By Maggie Shui
The latest Bay Dreams lineup has reignited conversations about the lack of gender diversity on New Zealand’s music festival stages. We look at why the usual defences of either lack of supply or lack of demand for non-male acts doesn’t cut it anymore.
A cornerstone of summer music festivals is the ‘aftermovie’. Released by organisers in the weeks following a festival, the video recap gives attendees a chance to relive the euphoria of the event and actually get a good view of the stage. For those who didn’t go that year, the video serves as a trailer for the boozy bliss they too could experience if they attend next year.
The ‘Bay Dreams 2020 Official Aftermovie’ features exactly one non-male musician. In between your standard drone shots and shots of dudes standing on stage behind their decks with their arms outstretched like they’re Moses parting the Red Sea, we catch glimpses of British rapper IAMDDB. When the video isn’t focused on glorifying the festival’s male artists, framed by laser light shows and pyrotechnics, it’s showcasing attractive women in the crowd looking up at those men on stage. A considerable segment of the video whips between dude on stage, hot woman in crowd, dude on stage, hot woman in crowd.
Bay Dreams is New Zealand’s biggest music festival. Each summer, 30,000 festivalgoers descend onto Mount Maunganui, testing the limits of what the local area can sustain before it bursts at the seams. Two days later, it’s all repeated again in the South Island with 20,000 people in Nelson.
Earlier this week, Bay Dreams released their first lineups for 2021. Six out of 25 acts listed on each location’s poster include women, and three out of the 11 New Zealand acts across both locations are women. Australian producer Flume is headlining, and the next two lines - prime real estate on a lineup poster - include fellow Australian acts, drum and bass band Pendulum and electronic duo Peking Duk. The lineups have met widespread criticism for their lack of gender diversity.
The Bay Dreams lineups were not even that exceptional in their overrepresentation of male acts - they’re par for the course of what most festival lineups in Aotearoa look like. We had a round of this conversation last year when Wellington’s Homegrown Festival, which draws a crowd of about 20,000 to see exclusively local artists, released its first lineup for 2020. Out of 27 acts, there were three that included at least one non-male artist.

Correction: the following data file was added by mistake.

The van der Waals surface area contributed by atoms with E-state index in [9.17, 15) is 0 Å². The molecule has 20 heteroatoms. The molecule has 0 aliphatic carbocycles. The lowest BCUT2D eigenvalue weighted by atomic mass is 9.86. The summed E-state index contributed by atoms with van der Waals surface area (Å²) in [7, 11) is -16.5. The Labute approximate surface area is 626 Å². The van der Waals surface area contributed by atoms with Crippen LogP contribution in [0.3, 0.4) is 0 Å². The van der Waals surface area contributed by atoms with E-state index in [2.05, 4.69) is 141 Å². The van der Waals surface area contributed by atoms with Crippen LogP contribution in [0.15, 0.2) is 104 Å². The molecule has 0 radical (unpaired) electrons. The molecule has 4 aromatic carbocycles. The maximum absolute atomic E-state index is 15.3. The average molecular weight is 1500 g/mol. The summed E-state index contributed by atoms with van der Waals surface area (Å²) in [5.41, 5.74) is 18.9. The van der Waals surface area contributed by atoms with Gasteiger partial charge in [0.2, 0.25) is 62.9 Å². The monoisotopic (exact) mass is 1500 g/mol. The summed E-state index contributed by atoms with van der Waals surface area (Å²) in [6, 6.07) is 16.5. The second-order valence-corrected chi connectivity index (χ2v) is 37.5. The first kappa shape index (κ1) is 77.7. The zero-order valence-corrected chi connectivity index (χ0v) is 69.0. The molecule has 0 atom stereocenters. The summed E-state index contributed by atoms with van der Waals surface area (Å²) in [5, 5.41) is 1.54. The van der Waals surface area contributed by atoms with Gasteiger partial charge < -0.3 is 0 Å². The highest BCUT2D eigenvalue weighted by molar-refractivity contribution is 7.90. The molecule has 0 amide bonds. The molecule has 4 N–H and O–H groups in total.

At Soundsplash 2020, five out of 35 acts included at least one non-male artist - that’s 14 percent. Bay Dreams 2020 at the Mount saw 11 percent of acts include at least one non-male artist. There’s a whole instagram dedicated to photoshopping all-male acts out of New Zealand and Australian festival posters to illustrate the imbalance.
In the words of Ash Wallace (from the indie-pop duo Foley) on her reaction to the latest Bay Dreams lineup, “I wasn’t surprised, but it definitely feels like another knock.”
Perhaps the knock feels extra hard this time because it comes during COVID-19. I don’t know if anyone’s said this, but these are unprecedented times. Overseas artists are barred from the country, opening up the stage for more Kiwi acts to shine and perhaps prompting audiences to be more receptive to paying for local talent rather than only big-name international acts. This can go hand-in-hand with widening the diversity we see on stages this upcoming summer.
This topic was raised at an online hui last month for Aotearoa festival bookers and promoters, organised by Music Managers Forum NZ (MMF NZ) and attended by festival organisers from Bay Dreams, Rhythm and Vines, Soundsplash and Laneway among others.
Attendees were asked, given our current “unique opportunity to take risks, specifically to address the historic and ongoing overrepresentation of white male faces on lineups, what strategies or plans do you have in place to create broader or more representative lineups that better reflect Aotearoa’s audiences this year?” This question opened up the floor for hui attendees to explain how their respective festivals have made strides towards racial and gender diversity both onstage and off, but with scarce reckoning of the work that still needs to be done.
Bay Dreams director Mitch Lowe responded by firstly pointing out the female headliners that Bay Dreams has seen across the years as evidence of fair gender representation at the festival, including Cardi B and Halsey (who curiously didn’t make the cut for the ‘Bay Dreams 2020 Official Aftermovie’). Once that was noted, he suggested that it’s difficult to achieve a gender balance in festival lineups because there aren’t enough female artists appropriate for the festival to pick from. “Basically, it’s a case of what there is to book out there at the time. We’re trying to get 30,000 people out there.”